Lost and Found – Orson Scott Card

Spoilers Ahead!

Ezekiel is almost 15 and in ninth grade at Downy High School. His usual mood is one of “resentful loneliness”. The other kids have actively avoided him since the fifth grade because they think he’s a thief, although he isn’t. He actually has a micropower, which enables him to find things that are lost and return them to their owner.

It was as if he had been born with this mission in life: to see that all lost things were returned.

Beth is almost 14 but is in tenth grade and declares she’s “smart enough for college”. She tells Ezekiel she’s “a proportionate dwarf” and her height is referenced at every opportunity during the book, often in offensive ways. Beth is Ezekiel’s only friend.

Ezekiel’s micropower is of interest to Dr. Withunga, who runs the Group of Rare and Useless Talents (GRUT). The others in the group also have their own individual talents, which run the gamut from being able to make people yawn to knowing if someone’s belly button is an innie or an outie when they’re fully clothed. While these talents are used by the participants they’re not exactly lining up to save the world with them. These are micropowers, after all; there’s no one from DC or Marvel in sight.

Until Ezekiel is approached by a police officer with an unusual request. Help him find a missing girl. Except Ezekiel has never found a person before, only objects. Scrunchies appear to be a particular forte.

I was really excited to read this book. I love anything superhero related so figured anything even hinting at micro heroes would be right up my alley. I’ve had Ender’s Game on my TBR pile for years but this is my first Orson Scott Card read. I’m not sure if there’ll be a second.

I loved the concept and there were sections of this book I would have loved as a kid. I’m certain I would have spent considerable time figuring out what my micropower would/should be and I would have cheered Ezekiel on as he figured out what he was truly capable of.

Adult me is conflicted. I had trouble figuring out the audience for this book. The writing felt like I was reading a middle grade book but then very dark themes were introduced, which would be more suitable for older readers.

I found the reveals predictable and I didn’t like most of the characters. Ezekiel could be a semi thoughtful human being at times but when he was in “brat mode” I found him insufferable. Besides knowing which character had which micropower, the kids in GRUT were fairly interchangeable. No one had a distinct voice and practically everyone in this book was trying to out-snark each another.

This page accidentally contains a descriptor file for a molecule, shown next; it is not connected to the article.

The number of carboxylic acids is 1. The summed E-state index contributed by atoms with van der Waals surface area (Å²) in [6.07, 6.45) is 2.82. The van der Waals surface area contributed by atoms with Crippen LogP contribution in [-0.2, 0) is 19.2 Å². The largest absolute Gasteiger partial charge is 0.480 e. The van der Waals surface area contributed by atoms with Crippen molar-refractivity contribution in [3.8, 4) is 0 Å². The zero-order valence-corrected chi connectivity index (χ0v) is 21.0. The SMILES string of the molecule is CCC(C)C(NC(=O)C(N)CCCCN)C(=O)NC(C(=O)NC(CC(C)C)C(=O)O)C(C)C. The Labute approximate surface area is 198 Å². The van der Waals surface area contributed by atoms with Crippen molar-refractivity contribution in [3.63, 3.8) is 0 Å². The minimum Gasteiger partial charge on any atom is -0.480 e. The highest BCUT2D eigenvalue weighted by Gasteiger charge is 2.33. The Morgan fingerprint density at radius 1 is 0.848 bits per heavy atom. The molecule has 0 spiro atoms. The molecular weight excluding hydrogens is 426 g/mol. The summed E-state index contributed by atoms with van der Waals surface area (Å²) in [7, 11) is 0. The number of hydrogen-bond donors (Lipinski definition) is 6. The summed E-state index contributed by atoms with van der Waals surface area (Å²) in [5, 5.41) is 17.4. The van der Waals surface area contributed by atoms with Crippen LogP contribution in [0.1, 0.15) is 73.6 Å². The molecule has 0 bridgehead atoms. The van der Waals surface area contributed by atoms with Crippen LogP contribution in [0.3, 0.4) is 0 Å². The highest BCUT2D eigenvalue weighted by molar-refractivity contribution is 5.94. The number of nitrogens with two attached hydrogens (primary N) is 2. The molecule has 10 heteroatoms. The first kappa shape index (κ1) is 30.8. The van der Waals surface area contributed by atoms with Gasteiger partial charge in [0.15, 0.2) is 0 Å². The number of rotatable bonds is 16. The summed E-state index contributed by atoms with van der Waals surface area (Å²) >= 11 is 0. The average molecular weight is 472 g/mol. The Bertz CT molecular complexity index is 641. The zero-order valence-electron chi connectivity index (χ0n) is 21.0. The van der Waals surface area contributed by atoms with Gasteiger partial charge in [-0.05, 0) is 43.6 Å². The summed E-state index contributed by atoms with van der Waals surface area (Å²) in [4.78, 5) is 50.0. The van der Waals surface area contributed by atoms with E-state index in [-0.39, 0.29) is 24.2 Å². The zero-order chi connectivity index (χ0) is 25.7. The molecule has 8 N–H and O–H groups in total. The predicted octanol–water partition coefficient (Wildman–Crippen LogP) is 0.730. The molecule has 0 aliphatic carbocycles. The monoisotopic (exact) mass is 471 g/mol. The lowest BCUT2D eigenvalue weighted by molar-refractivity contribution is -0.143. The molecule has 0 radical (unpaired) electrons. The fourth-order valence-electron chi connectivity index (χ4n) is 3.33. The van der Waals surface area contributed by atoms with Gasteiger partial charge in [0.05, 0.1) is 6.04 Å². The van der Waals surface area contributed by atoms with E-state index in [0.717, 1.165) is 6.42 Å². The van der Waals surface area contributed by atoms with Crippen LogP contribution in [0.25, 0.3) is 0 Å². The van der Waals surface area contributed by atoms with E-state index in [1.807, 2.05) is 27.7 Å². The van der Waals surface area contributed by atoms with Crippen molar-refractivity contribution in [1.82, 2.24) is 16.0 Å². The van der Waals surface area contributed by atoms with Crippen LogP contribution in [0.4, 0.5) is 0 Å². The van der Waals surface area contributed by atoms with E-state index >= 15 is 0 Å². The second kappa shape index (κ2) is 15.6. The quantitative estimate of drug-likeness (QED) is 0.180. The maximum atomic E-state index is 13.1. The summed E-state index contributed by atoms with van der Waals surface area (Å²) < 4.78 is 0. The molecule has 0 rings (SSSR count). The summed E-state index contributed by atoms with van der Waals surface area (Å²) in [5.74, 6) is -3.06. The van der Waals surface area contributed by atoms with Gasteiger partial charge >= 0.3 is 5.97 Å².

While I usually enjoy banter it exhausted me here. Most of the characters spoke almost exclusively in sarcasm (I would usually love this) but there was a lot of dialogue that was mean, rude and offensive.

I wanted to throw my Kindle at the wall with the sentences that irritated me and needed to switch my brain into ‘don’t question this’ mode whenever law enforcement allowed children to be involved in their investigation. What police officer would allow a child to be involved in interviews? What police investigation includes a child wandering with the officers into unsecure locations where they expect to encounter the baddies, who probably have weapons?

Some conversations had me scratching my head:

“But that’s how scared I am, Dad. I’m just shaking. Like I’m freezing cold.”

“It’s going to be a chilly night, maybe under forty. It really is getting cold.”

Others infuriated me with their poor taste, even if they were intended to be sarcastic. A psychology professor calls Beth Ezekiel’s “companion animal” and doesn’t seem to understand why Beth can’t see the “joke”. I almost refused to keep reading because of the flippant use of ‘crazy’ and ‘insane’, like when Ezekiel “played the crazy-kid card”. And who thought this was a good sentence: Maybe almost getting killed and killing a guy yourself was a weight loss program that could really catch on.

Although it’s made clear that Beth has her own mind, and a very intelligent one at that, Ezekiel and her father both take it upon themselves to speak on her behalf towards the end of the book. At no time has she requested this. She even annoyed me at times. Even though I assumed this was sarcastic, when discussing who could own a lost toy cement mixer, she comes up with, “With a truck it has to be a boy.”

The trauma that Beth experiences is glossed over and there are unanswered questions, like which police officer/s were involved in the crimes.

Content warnings include mention of bullying, death of a parent, kidnapping, child pornography, murder, trafficking of children and abandonment. Oh, and if you haven’t read it already, this book spoils the ending of Charlotte’s Web.

Thank you so much to NetGalley and Blackstone Publishing for the opportunity to read this book.

Rating: 3 out of 5.

Once Upon a Blurb

“Are you really a thief?” 

That’s the question that has haunted fourteen-year-old Ezekiel Blast all his life. But he’s not a thief, he just has a talent for finding things. Not a superpower – a micropower. Because what good is finding lost bicycles and hair scrunchies, especially when you return them to their owners and everyone thinks you must have stolen them in the first place?

If only there were some way to use Ezekiel’s micropower for good, to turn a curse into a blessing. His friend Beth thinks there must be, and so does a police detective investigating the disappearance of a little girl. When tragedy strikes, it’s up to Ezekiel to use his talent to find what matters most. 

Master storyteller Orson Scott Card delivers a touching and funny, compelling and smart novel about growing up, harnessing your potential, and finding your place in the world, no matter how old you are.

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